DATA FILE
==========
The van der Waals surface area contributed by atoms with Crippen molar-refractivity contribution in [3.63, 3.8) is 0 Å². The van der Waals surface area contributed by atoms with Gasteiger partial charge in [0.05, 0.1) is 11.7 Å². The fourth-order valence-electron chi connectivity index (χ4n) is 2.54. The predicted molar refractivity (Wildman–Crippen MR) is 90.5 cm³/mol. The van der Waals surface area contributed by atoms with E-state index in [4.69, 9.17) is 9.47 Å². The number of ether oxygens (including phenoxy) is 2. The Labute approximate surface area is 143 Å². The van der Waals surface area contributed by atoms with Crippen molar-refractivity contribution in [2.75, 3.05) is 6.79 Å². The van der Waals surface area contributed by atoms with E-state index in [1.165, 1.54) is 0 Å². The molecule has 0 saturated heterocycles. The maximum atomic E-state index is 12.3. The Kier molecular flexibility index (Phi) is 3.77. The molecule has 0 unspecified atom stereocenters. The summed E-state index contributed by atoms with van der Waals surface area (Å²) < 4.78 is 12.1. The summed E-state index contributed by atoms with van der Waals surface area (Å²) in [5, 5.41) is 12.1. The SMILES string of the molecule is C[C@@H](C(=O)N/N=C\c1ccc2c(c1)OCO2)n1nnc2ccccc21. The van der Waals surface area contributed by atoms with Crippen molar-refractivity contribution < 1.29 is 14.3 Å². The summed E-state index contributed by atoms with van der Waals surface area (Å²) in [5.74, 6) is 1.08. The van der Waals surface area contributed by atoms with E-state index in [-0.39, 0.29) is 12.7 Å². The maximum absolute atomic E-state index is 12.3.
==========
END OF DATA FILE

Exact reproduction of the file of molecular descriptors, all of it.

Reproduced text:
The van der Waals surface area contributed by atoms with Crippen molar-refractivity contribution in [3.63, 3.8) is 0 Å². The van der Waals surface area contributed by atoms with Gasteiger partial charge in [0.05, 0.1) is 11.7 Å². The fourth-order valence-electron chi connectivity index (χ4n) is 2.54. The predicted molar refractivity (Wildman–Crippen MR) is 90.5 cm³/mol. The van der Waals surface area contributed by atoms with E-state index in [4.69, 9.17) is 9.47 Å². The number of ether oxygens (including phenoxy) is 2. The Labute approximate surface area is 143 Å². The van der Waals surface area contributed by atoms with Crippen molar-refractivity contribution in [2.75, 3.05) is 6.79 Å². The van der Waals surface area contributed by atoms with E-state index in [1.165, 1.54) is 0 Å². The molecule has 0 saturated heterocycles. The maximum atomic E-state index is 12.3. The Kier molecular flexibility index (Phi) is 3.77. The molecule has 0 unspecified atom stereocenters. The summed E-state index contributed by atoms with van der Waals surface area (Å²) < 4.78 is 12.1. The summed E-state index contributed by atoms with van der Waals surface area (Å²) in [5, 5.41) is 12.1. The SMILES string of the molecule is C[C@@H](C(=O)N/N=C\c1ccc2c(c1)OCO2)n1nnc2ccccc21. The van der Waals surface area contributed by atoms with Crippen molar-refractivity contribution < 1.29 is 14.3 Å². The summed E-state index contributed by atoms with van der Waals surface area (Å²) in [5.74, 6) is 1.08. The van der Waals surface area contributed by atoms with E-state index in [-0.39, 0.29) is 12.7 Å². The maximum absolute atomic E-state index is 12.3.